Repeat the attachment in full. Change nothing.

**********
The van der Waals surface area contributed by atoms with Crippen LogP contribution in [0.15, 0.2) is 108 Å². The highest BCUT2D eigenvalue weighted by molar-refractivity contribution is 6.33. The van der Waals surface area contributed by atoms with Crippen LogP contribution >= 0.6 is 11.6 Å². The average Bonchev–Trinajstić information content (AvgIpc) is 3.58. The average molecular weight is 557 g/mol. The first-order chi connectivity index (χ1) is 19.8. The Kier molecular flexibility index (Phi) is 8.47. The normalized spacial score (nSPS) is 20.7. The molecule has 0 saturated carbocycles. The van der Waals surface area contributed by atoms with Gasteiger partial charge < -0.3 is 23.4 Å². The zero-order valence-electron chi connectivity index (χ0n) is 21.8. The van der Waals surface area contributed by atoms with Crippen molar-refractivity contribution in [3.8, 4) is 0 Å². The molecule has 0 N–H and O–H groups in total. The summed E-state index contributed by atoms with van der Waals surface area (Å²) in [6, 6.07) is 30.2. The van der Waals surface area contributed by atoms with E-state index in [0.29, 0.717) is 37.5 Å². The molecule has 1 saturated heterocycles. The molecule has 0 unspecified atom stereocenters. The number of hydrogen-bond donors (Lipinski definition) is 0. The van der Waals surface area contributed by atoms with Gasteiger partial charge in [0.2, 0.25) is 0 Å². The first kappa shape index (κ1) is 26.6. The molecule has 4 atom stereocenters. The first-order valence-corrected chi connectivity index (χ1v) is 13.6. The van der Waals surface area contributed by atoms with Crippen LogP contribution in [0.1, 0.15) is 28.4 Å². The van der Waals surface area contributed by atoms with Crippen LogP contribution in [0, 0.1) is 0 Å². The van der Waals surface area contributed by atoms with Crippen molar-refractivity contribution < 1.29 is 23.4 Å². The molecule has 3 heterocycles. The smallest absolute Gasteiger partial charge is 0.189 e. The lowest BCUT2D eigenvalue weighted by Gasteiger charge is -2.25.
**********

The van der Waals surface area contributed by atoms with Crippen LogP contribution in [0.15, 0.2) is 108 Å². The highest BCUT2D eigenvalue weighted by molar-refractivity contribution is 6.33. The van der Waals surface area contributed by atoms with Crippen LogP contribution >= 0.6 is 11.6 Å². The average Bonchev–Trinajstić information content (AvgIpc) is 3.58. The average molecular weight is 557 g/mol. The first-order chi connectivity index (χ1) is 19.8. The Kier molecular flexibility index (Phi) is 8.47. The normalized spacial score (nSPS) is 20.7. The molecule has 0 saturated carbocycles. The van der Waals surface area contributed by atoms with Gasteiger partial charge < -0.3 is 23.4 Å². The zero-order valence-electron chi connectivity index (χ0n) is 21.8. The van der Waals surface area contributed by atoms with Crippen molar-refractivity contribution in [3.8, 4) is 0 Å². The molecule has 0 N–H and O–H groups in total. The summed E-state index contributed by atoms with van der Waals surface area (Å²) in [6, 6.07) is 30.2. The van der Waals surface area contributed by atoms with E-state index in [0.29, 0.717) is 37.5 Å². The molecule has 1 saturated heterocycles. The molecule has 0 unspecified atom stereocenters. The number of hydrogen-bond donors (Lipinski definition) is 0. The van der Waals surface area contributed by atoms with Gasteiger partial charge in [0.2, 0.25) is 0 Å². The first kappa shape index (κ1) is 26.6. The molecule has 4 atom stereocenters. The first-order valence-corrected chi connectivity index (χ1v) is 13.6. The van der Waals surface area contributed by atoms with Crippen LogP contribution in [0.1, 0.15) is 28.4 Å². The van der Waals surface area contributed by atoms with Crippen LogP contribution in [0, 0.1) is 0 Å². The van der Waals surface area contributed by atoms with Crippen molar-refractivity contribution < 1.29 is 23.4 Å². The molecule has 3 heterocycles. The smallest absolute Gasteiger partial charge is 0.189 e. The lowest BCUT2D eigenvalue weighted by Gasteiger charge is -2.25.